"Ah yes, the hamburger. So. I've written so much about this (and even made videos) that I'll do my best to summarize."
"Windows Phone's original interaction model put actions on the bottom and navigation on the sides, as swipes. That's not a great pattern for a variety of reasons."
"iOS started with a lot of apps using tabs on the bottom, and over time started aligning more with Android, who put a few key actions on the top, then a "swipe back" pattern for more options. Think of Mail on iOS, how you go into a message, then you can swipe from the left to get back to your inbox."
"Windows Phone was left in an interesting spot. Many of us believed that the old interaction model just wasn't going to work. You can't stick navigation in a horizontal direction. It's part carousel, part "mystery meat navigation" and it just doesn't work. So. We needed to figure out what the new model would be."
"Putting a title bar on the top was the first important step. If you're in Word and you can't see the name of your document, that's not good. So, ok, put a bar across the top. And now you have a bar across the top you can provide a back arrow in the top left to get back to your documents. Awesome."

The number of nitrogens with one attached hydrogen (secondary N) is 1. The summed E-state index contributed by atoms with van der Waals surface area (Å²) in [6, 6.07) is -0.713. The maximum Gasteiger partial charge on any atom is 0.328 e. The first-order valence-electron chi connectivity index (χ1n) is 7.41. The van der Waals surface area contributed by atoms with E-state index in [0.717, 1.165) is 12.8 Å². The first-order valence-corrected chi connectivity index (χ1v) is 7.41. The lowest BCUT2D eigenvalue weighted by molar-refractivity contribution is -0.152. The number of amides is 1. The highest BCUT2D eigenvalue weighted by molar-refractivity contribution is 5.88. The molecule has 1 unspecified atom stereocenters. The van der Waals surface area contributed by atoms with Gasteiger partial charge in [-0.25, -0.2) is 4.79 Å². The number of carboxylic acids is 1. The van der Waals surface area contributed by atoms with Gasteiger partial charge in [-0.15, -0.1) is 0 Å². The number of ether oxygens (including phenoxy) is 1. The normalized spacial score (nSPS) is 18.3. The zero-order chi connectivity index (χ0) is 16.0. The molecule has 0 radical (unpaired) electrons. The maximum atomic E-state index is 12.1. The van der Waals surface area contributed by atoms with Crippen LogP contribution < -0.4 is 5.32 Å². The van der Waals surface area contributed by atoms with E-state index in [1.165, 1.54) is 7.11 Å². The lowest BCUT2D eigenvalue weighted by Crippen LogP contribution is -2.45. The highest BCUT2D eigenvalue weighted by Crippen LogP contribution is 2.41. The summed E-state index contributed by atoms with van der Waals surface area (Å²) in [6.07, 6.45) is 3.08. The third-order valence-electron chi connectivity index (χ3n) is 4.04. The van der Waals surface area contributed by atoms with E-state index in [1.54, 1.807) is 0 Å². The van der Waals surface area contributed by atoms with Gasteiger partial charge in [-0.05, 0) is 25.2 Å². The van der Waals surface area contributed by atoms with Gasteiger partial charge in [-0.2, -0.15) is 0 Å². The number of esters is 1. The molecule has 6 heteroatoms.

"Then you put the ribbon in what I called a "palette" or "drawer" on the bottom, and on the top right you can start putting "hero actions." I argued for only one but I'm unsurprised that they ended up with more."
"So there you go, right?"
"Top: <-- Name of document common actions"
"Bottom: Three dots to get the ribbon in palette form."
"The problem is, there's just way too many things on the top bar. For example, you might want to print. How do you do it? Well, you could design a print icon in the top bar. But it's probably not worth it. You could hide it in the ribbon, but that sort of sucks for discoverability."
"And then you notice the top left corner. And you think "Well, tons of Android apps just put everything there. Maybe we could try that?"
"And so it became clear, due to the massive number of features in Office apps, and the extremely tight real estate, and alignment with tablets, that a hamburger was the best overall pattern."